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JAINISM – THE CREED FOR ALL TIMES

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TABLE OF CONTENTS

(Table of Contents: Original printed pagination.)

  • CONTENTS
  • PUBLISHER’S NOTE XV
  • FOREWORD XVII
  • DEDICATION XIX
  • ACKNOWLEDGEMENT XX
  • PREFACE XXI
  • BENEDICTION 3
  • BENEDICTION EXPLAINED 4
  • Arihanta 4
  • Siddha 5
  • Ācārya 7
  • Upādhyāya 8
  • Sādhu 8
  • Abridged Forms of Namaskāra Mahāmantra 9
  • SECTION – I : MAHĀV—RA AND JAINISM 11
  • 1. MAHĀV—RA : THE MESSIAH OF MERCY 13
  • Vardhamān Mahāvīra 13
  • Birth 13
  • Chidhood And Education 15
  • Mahāvīra Mahāvīra 15
  • Prince Mahāvīra 16
  • Monk Mahāvīra 16
  • Omniscient Tīrthaṅkara Mahāvīra 17
  • Messiah Of Mercy 18
  • Revolutionary Mahāvīra 19
  • Liberated Mahāvīra 21
  • 2. JAINISM : AN INTRODUCTI0N 23
  • Jaina Dharma 23
  • Universal Character Of Jainism 23
  • Eternality And Historicity Of Jaina Dharma 24
  • The Twenty–Four Tīrthaṅkaras 29
  • Three Hallmarks Of Jainism 30
  • Non–Violence (Ahiṁsā) 31
  • Restraint (Saṁyama) 31
  • Penance (Tapa) 35
  • Nature of Reality 43
  • The Soul And The Karma 44
  • The Theism Of Jainism 46
  • Jaina Axioms 47
  • 3. AHISĀ (NON–VIOLENCE) :
  • THE FOREMOST HALLMARK OF JAINISM 48
  • What Is Wrong With Hiṁsā? 48
  • The Life–Cycle 50
  • The Universal Character Of Non–violence 51
  • Non–Violence (Ahiṁsā) 53
  • The Basis of Non–Violence 55
  • The Jaina Concept of Non–Violence 56
  • What is Violence? 56
  • Manifestations of Violence 61
  • Who are the victims of Violence? 62
  • Non–Violence 63
  • Proscriptive Non–Violence 64
  • Positive Side of Non–Violence 64
  • Non–Violence in Relation to Environment 68
  • Non–Violence in the Scientific Age 69
  • The Ideal of Non–Violence 71
  • The Social Aspect of Non–Violence 72
  • Compassion : The Liberating Force 73
  • Compassion : The Concept 74
  • Compassion and Auspiciousness 74
  • What Is Compassion? 76
  • Who Deserves Compassion? 77
  • Compassion and Spiritual Emancipation 78
  • Can Compassion Ever Be Sinful? 79
  • Non–Violence in Practice 80
  • The Lay Followers’ Non–Violence 80
  • The Monastic Non–Violence 81
  • Vegetarianism:
  • An Essential Attribute Of Non–Violent Lifestyle 81
  • Non–violence : An Assurance Of –
  • Healthy Environment 83
  • Conclusion 85
  • SECTION – II : JAINA PHILOSOPHY 87
  • 4. TATTVĀRTHA (THE FUNDAMENTALS) 89
  • The Fundamentals 89
  • 1. Jīva Tatva (The Living Matter) or The Soul 91
  • 2. Ajīva Tattva (The Non–Living Matter) 95
  • Pudgala Dravya (Manifest Matter) 96
  • Dharma Dravya (Medium Of Motion) 98
  • Adharma Dravya (Medium Of Rest) 99
  • Ākāśa Dravya (Space–Matter) 100
  • Kāla–Dravya (Time–Matter) 101
  • Pañcāstikāya (Five Bodied Existences) 102
  • 3. Puṇya Tattva (Pious Activities) 102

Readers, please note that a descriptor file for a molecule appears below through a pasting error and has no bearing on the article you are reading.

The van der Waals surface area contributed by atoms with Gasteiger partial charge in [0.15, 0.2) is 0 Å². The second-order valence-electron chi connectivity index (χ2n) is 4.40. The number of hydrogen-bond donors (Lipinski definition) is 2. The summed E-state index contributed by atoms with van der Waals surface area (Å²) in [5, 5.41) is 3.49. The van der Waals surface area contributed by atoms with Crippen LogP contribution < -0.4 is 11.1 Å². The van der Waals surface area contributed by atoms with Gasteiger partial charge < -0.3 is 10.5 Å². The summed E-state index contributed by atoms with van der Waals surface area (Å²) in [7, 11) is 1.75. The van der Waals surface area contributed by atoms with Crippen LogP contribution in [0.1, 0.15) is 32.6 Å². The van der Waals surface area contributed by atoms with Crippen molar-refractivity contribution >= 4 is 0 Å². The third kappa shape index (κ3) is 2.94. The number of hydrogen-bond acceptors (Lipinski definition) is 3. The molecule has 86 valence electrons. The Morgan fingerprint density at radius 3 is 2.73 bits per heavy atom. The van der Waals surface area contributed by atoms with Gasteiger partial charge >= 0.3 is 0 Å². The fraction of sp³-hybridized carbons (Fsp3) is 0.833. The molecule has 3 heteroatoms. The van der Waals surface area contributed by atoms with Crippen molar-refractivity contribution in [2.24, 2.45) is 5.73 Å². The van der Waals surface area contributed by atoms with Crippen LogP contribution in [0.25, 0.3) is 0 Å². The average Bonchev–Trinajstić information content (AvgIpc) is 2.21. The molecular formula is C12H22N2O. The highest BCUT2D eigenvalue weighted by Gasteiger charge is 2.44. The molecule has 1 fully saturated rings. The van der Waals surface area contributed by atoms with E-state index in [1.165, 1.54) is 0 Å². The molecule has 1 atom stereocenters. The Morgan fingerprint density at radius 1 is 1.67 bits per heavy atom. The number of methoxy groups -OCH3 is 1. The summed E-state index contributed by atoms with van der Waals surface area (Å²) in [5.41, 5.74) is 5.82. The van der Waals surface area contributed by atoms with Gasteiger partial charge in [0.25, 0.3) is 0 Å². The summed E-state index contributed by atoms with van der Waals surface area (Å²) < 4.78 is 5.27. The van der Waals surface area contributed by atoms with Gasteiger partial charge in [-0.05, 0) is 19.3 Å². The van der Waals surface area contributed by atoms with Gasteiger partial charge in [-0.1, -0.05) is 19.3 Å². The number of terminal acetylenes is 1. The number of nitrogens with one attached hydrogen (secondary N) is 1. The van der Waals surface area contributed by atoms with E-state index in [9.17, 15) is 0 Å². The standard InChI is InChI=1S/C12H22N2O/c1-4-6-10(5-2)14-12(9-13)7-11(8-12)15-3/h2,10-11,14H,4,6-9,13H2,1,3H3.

• 4. Pāpa Tattva (Sinful Activities) 103
  • 5. Āsrava Tattva (Karmic Influx) 105
  • 6. Bandha Tattva (Bondage) 108
  • The Causes Of Karmic Bondage 109
  • The Psychic And Substantive Bondage 109
  • Four Types Of Karmic Bondage 109
  • 7. Saṁvara Tattva (Karmic Stoppage) 111
  • The Means To Achieve Karmic Stoppage 112
  • 8. Nirjarā Tattva (Karmic Separation) 114
  • 9. Mokṣa Tattva (Liberation) 118
  • Conclusion 120
  • 5. SAMYAGDARŚAN (THE RIGHT–VIEW) 122
  • Everyone’s Own Peep–Hole 122
  • Darśan nd Samyagdarśan 122
  • The Importance Of Right–View 124
  • The Indicators Of Right–View 128
  • Four Organs Of Right–Vision 130
  • Types Of Right–Vision 131
  • Conclusion 135
  • 6. SAMYAGJÑĀNA (THE RIGHT–KNOWLEDGE) 138
  • The Ultimate Aim Of Life 138
  • The Right–Knowledge 138
  • Jaina View On Knowledge 139
  • What Is Knowledge? 139
  • What Is Right–Knowledge? 139
  • Five Stages Of Right–Knowledge 140
  • Jaina Canonical Literature 146
  • Ardhamāgadhī Canonical Literature 147
  • The Aṅga Sūtras 148
  • The Fourteen Pūrvas 153
  • Aṅgapraviṣṭha and Aṅgabāhya Āgama 155
  • The Four Anuyogas 157
  • The Latest Classification 157
  • Forty–Five Āgamas 160
  • Five Canonical Recitations 162
  • Śaurasenī Canonical Literature 164
  • Śaṭkhanḍāgama 164
  • Kasāyapāhuḍa (Kaṣāya Prābhṛta) 165
  • Canon–Equivalent Śaurasenī Literature 166
  • Ācārya Kundkunda’s Works 166
  • Tiloyapaṇṇatti By Yativṛṣabha 167
  • Mūlācāra By Vaṭṭakera 167
  • Bhagavatī–Ārādhanā By Śivārya 167
  • Kārtikeyānuprekṣā By Svāmi Kārtikeya 167
  • Ācārya Nemicandra’s Literature 168 Conclusion 168
  • 7. ANEKĀNTAVĀDA AND SYĀDVĀDA 170
  • Anekāntavāda and Syādvāda 170
  • Anekāntavāda 171
  • Syādvāda 174
  • Applied Anekānta 178
  • Conclusion 179
  • 8. KARMA–SIDDHĀNTA 181
  • Soul And Karma 181
  • Karma 181
  • The Karma Theory 182
  • The Importance Of Karma Theory 182
  • The Jaina Doctrine Of Karma 186
  • Causes Of Karmic Association 186
  • Karma At Material And Volitional Levels 187
  • Four Types Of Karmic Bondage 188
  • Various Stages Of Karma 196
  • The Means Of Achieving Karmic Separation 199
  • Karma : A Scientific Analysis 200
  • The Spiritual Benefits Of The Doctrine
  • Of Karma202
  • The Summary Of Jaina Karma Theory 204
  • 9. GUṆASTHĀNA :
  • STAGES OF SPIRITUAL ADVANCEMENT 206
  • The Soul’s Journey From Delusion
  • To Deliverance 206
  • Rise From Deluding Falsehood 207
  • Guṇasthāna : 208
  • The Fourteen Virtue–Stations (Guṇasthāna) 210
  • 1. Falsehood Stage(Mithyātva Guṇasthāna) 210
  • 2. Lingering Taste Stage(Sāsvādana Guṇasthāna)210
  • 3. Mixed Stage (Miśra Guṇasthāna) 211
  • 4. Right–Beliefed Unrenounced Stage
  • (Avirat Samyagdṛṣṭi Guṇasthāna) 211
  • 5. Part–Renounced Stage (DeśaviratGuṇasthāna)212
  • 6. Negligent Restraint Stage
  • (Pramatta Saṁ]yatta Guṇasthāna) 213
  • 7. Vigilant Restraint Stage
  • (Apramatta Saṁyatta Guṇasthāna) 213
  • 8. Gross Passion Dissimilarity Stage
  • (Nivṛtti Bādar guṇasthāna) 214
  • 9. Gross Passion Similarity Stage
  • (Anivṛtti Bādar Guṇasthāna) 214
  • 10. Fine Passions Stage
  • (Sūkṣma Samparāya Guṇasthāna) 215
  • 11. Passion–Subsided Detachment Stage
  • (Upaśāntakaṣāya Vītarāga Guṇasthāna) 215
  • 12. Delusion–Destroyed Detachment Stage
  • (Kṣīṇamoha Vītarāga Guṇasthāna) 216
  • 13. Embodied Omniscient Stage
  • (Sayogī Kevalī Guṇasthāna) 217
  • 14. Incorporeal Omniscient Stage